Milestone in pancreatic cancer research

Healthy pancreas contains cells similar to most aggressive tumour cells, study finds

A team of researchers from the Vrije Universiteit Brussel, the UZ Brussel and elsewhere in Belgium and abroad, led by VUB professor Ilse Rooman, have discovered a cell in the pancreas of healthy people that is very similar to the most aggressive pancreatic cancer cells. With this discovery, the researchers hope to gain more insight into the development of this dangerous cancer, so that it can be better detected and treated. Ninety percent of patients die within five years of diagnosis. In recent years, the number of people with pancreatic cancer has been increasing.

The results of the study were published in Gut, the leading scientific journal within gastroenterology.

“We discovered in the pancreas of healthy people a rare cell that is very similar to the most aggressive group of tumours,” says Prof Rooman. “The cells are more numerous in patients with chronic inflammation of the pancreas, a risk factor for cancer. Until now, it was assumed that such cells did not exist in the pancreas. How can we treat the tumour if we do not fully know the healthy organ? This cell could be at the origin of a specific subtype of pancreatic cancer or at least teach us how this subtype develops, knowledge that is indispensable for better detection and treatment.”

Only one in 20,000 cells of a healthy pancreas shows characteristics that are very similar to tumour cells of the most aggressive subtype. In patients with chronic pancreatitis, a risk factor for tumour development, these cells occur much more frequently. In other organs where tumours of a similar subtype can develop, the role of these cells has already been described. In the healthy pancreas, however, their existence has been denied until now. Rooman: “We were also unable to find these cells in the most commonly used animal models. This may also explain why it was assumed until now that these cells did not exist in the pancreas. It is likely that these animal models, on which most findings have been based so far, are unusable for studying this type of tumour specifically.”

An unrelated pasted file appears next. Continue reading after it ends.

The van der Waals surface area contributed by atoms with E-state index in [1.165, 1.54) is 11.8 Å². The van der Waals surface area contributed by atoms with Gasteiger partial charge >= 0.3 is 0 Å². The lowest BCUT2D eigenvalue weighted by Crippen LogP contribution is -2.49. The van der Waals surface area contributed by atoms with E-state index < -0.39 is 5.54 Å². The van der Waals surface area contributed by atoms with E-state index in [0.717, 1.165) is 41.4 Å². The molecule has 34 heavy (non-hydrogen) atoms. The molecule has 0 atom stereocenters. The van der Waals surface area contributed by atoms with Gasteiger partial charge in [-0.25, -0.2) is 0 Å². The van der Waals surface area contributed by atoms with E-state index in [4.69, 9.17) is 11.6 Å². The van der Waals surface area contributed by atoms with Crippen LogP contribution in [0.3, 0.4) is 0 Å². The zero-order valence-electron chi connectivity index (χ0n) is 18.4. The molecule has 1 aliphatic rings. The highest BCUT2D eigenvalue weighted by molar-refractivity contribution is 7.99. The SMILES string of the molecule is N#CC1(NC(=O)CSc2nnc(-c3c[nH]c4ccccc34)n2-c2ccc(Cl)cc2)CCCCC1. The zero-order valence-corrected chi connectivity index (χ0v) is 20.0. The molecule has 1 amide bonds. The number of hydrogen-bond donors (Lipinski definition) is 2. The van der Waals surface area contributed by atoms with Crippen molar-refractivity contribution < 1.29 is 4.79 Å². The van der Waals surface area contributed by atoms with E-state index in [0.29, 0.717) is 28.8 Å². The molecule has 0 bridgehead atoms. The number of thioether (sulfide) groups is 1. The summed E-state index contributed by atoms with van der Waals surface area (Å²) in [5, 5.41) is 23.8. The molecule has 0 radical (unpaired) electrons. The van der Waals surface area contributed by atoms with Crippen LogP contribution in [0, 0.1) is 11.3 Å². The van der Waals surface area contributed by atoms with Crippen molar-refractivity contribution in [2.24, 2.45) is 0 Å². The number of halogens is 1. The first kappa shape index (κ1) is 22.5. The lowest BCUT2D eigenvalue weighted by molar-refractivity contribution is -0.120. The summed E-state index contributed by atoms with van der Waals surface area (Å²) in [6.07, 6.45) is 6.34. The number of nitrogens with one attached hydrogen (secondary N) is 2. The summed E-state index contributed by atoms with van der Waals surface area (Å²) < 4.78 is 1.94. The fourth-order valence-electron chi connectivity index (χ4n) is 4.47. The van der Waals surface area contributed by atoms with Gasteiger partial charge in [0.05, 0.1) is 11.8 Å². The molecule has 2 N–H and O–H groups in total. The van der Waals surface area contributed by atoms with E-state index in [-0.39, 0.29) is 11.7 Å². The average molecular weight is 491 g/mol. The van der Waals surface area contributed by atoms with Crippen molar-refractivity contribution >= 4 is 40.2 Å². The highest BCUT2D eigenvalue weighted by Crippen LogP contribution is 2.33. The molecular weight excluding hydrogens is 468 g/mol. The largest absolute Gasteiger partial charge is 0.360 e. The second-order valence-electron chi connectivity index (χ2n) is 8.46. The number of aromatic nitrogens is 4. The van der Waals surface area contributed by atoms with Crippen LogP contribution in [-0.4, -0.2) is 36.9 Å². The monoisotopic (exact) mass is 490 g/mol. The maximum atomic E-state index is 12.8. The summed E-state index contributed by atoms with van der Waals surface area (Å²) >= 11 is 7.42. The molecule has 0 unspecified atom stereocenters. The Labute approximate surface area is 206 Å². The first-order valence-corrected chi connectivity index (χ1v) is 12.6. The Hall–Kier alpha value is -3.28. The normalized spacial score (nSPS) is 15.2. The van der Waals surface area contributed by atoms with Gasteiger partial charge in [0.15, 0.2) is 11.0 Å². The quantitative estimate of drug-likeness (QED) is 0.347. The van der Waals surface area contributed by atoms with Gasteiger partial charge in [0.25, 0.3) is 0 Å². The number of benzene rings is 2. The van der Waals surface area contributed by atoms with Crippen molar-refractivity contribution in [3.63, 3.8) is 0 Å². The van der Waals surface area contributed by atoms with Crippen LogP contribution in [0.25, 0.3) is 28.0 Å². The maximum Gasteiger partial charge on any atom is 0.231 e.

The researchers have now started to culture human cells in order to unravel the role of these newly discovered cells in cancer. Rooman: “We suspect that this new cell is at the origin of the basal tumour subtype. If this turns out not to be the case, the study of these cells will provide more insight into the subtype of tumour with the worst prognosis. This will allow the tumour to be detected earlier and treated more efficiently.”

New 3D imaging method developed

After working abroad, Prof Rooman now leads a research group at VUB, the Laboratory for Medical and Molecular Oncology, within which her team is dedicated to pancreatic cancer.

In an earlier international collaboration, she showed that there are two main subtypes of the most common pancreatic cancer: the classic subtype and the basal subtype, which is even more aggressive than the classic subtype. But how and why the two subtypes develop remained largely unknown until now.

With her PhD students at VUB and staff at UZ Brussel, Rooman analysed markers of the more aggressive basal subtype on samples from more than 100 people with no history of pancreatic disease and on samples from patients with chronic inflammation of the pancreas. They used sophisticated microscopic techniques and developed a method for 3D imaging in archival samples.

The results of this research are published in Gut: Discovery and 3D imaging of a novel ΔNp63-expressing basal cell type in human pancreatic ducts with implications in disease by Martens, Coolens, Van Bulck et al. doi: 10.1136/gutjnl-2020-322874